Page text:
Perspective Nude by Alva Bernadine


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Alva Bernadine – This series takes its name from the first image I shot. The female back is a much visited area in fine art photography. The ones I know best are by Man Ray and Bill Brandt. i thought how can I impose myself in this area and create a new classic.

Looking at Bill Brandt’s nude on the beach with her head bowed and hidden, a new approach revealed itself. i thought what would happen if i had another model standing a few feet in front of the seated woman.

Mine is mostly a wide angle view of the world and a I generally use a 28mm lens to achieve it. When for some reason I have to use a 50mm, it is like a telephoto to me. One thing you can do with a wide angle lens is forced perspective, changing the scale of objects from the front to the back of a picture. That is how I approached this series. For the Perspective Nude itself I used large windows on the right to light it as well as 150w and 200w household bulbs on the ceiling. I published a black and white version of the picture in a photographer’s directory. One morning I was heading up the escalator on the London tube half asleep, when I looked up and saw what looked very much like my image, repeated multiple times as I went up. Some advertising agency had ripped it off. The photographer must have had my picture in front of him when he shot it. They even tried to replicate the lighting effect on the ceiling. I tracked them down and they had to pay me money.

For most of the rest of these shots I was lying on the floor using a 28, 24 or 20 mm lens, balanced on my elbows.

About Alva Bernadine

Everyday people see hundreds of images on their way to and from work, in magazines, billboards or on television. i am a visual exhibitionist and from the beginning wanted people to pay attention to my work even if it was for just a few seconds longer. To do that I used a lot of colour and invented surreal scenarios, witty events, troubling scenes from movies that were never made and almost hallucinatory images that invoke narrative, prompting you to imagine what came before or what is about to happen. In scenarios in dark woods, eerie bedrooms, enigmatic streets and mesmerising reflections, suspense and danger dwells. The pictures are not only about desire but the problems that go with it. My universe is deeply personal and often intensely claustrophobic, sometimes involving stylised violence and death.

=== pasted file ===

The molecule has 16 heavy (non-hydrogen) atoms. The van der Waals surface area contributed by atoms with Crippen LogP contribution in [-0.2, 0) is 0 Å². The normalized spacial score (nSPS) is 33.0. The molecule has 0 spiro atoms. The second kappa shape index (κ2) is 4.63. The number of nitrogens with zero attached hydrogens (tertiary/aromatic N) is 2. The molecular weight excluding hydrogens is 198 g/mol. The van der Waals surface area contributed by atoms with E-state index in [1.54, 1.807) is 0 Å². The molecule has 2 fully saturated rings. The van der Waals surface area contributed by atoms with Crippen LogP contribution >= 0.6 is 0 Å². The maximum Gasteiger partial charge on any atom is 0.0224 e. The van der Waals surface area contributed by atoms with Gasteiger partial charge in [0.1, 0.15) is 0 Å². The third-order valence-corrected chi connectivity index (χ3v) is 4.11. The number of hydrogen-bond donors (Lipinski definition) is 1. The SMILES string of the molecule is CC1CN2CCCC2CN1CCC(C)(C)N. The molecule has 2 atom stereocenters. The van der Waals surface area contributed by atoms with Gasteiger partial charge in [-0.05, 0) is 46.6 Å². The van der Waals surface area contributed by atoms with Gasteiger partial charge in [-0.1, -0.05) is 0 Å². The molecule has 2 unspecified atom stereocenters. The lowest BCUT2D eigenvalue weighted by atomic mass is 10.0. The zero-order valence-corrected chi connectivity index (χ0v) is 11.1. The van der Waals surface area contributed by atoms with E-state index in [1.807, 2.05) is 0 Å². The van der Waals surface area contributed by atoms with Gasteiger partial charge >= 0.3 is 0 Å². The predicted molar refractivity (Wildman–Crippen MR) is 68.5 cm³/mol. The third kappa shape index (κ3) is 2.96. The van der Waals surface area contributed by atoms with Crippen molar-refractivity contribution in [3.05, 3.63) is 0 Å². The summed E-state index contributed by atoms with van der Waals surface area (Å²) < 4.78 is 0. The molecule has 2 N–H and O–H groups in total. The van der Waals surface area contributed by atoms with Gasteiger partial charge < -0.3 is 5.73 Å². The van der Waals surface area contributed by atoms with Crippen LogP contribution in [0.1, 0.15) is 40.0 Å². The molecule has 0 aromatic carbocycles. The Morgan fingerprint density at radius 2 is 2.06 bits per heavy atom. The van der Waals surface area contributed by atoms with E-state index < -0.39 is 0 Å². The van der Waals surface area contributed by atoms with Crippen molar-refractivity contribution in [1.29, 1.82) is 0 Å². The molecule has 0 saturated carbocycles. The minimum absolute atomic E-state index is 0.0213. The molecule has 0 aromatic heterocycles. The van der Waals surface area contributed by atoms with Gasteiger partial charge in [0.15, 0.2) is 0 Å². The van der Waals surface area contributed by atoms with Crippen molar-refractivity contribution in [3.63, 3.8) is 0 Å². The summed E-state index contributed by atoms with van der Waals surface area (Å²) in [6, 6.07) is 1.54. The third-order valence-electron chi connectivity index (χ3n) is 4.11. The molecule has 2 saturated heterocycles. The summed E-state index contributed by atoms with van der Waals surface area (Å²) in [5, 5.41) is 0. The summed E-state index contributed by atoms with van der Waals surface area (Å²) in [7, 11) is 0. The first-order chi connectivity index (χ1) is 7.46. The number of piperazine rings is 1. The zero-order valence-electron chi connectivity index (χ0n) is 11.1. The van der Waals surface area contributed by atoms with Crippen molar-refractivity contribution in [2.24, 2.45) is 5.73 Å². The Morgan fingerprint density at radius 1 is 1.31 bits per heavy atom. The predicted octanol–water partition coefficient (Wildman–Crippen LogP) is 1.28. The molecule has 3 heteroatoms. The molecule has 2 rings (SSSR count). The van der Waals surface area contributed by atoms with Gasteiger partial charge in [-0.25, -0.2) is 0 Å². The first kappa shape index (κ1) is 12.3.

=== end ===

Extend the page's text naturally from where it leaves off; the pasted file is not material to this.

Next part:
When I became interested in photography, even before I had taken my first descent picture, I thought decided to take a less trodden path. i would look at magazines and adverts and think, “I can do that,”  even though I  had no experience of lighting or ever seen the inside of a photographers studio. I just knew that the mechanics of photography would not be hard for me to master. I was correct because within 18 months I taught myself what i needed to know and went from taking pictures of London tourist spots to my present style. Style usually takes years to find but I immersed myself in the subject and gathered what I liked and rejected what was of no use to me.

When I began, independent magazines were few and far between, I had to ease my way into mainstream publications. I have also influenced younger photographers. I remember after the publication of of my first book, Bernadinism: How to Dominate Men and Subjugate Women, a young woman emailed me saying, having seen my work, she was so taken with it that she was dropping her degree in psychology and changing to photography instead.

When i showed my images of violence, A woman from the USA sent me an email saying how her sister had been left for dead by a serial killer and how another had killed two of her friends in a notorious multiple killing at a university many years ago. I had always imagined that it was mostly men that liked my work but I see from my Facebook stats that 48% 0f my followers are women and the largest group by age are women 25-34 at 18% of the total. [Official Website]

For French and German readers, the opening of my Paris exhibition, Les bernadinism d’Alva Bernadine  at the Nue Galerie, is shown on the art and culture tv channel, ARTE, in the programme, Tracks, Sat 20th Dec.

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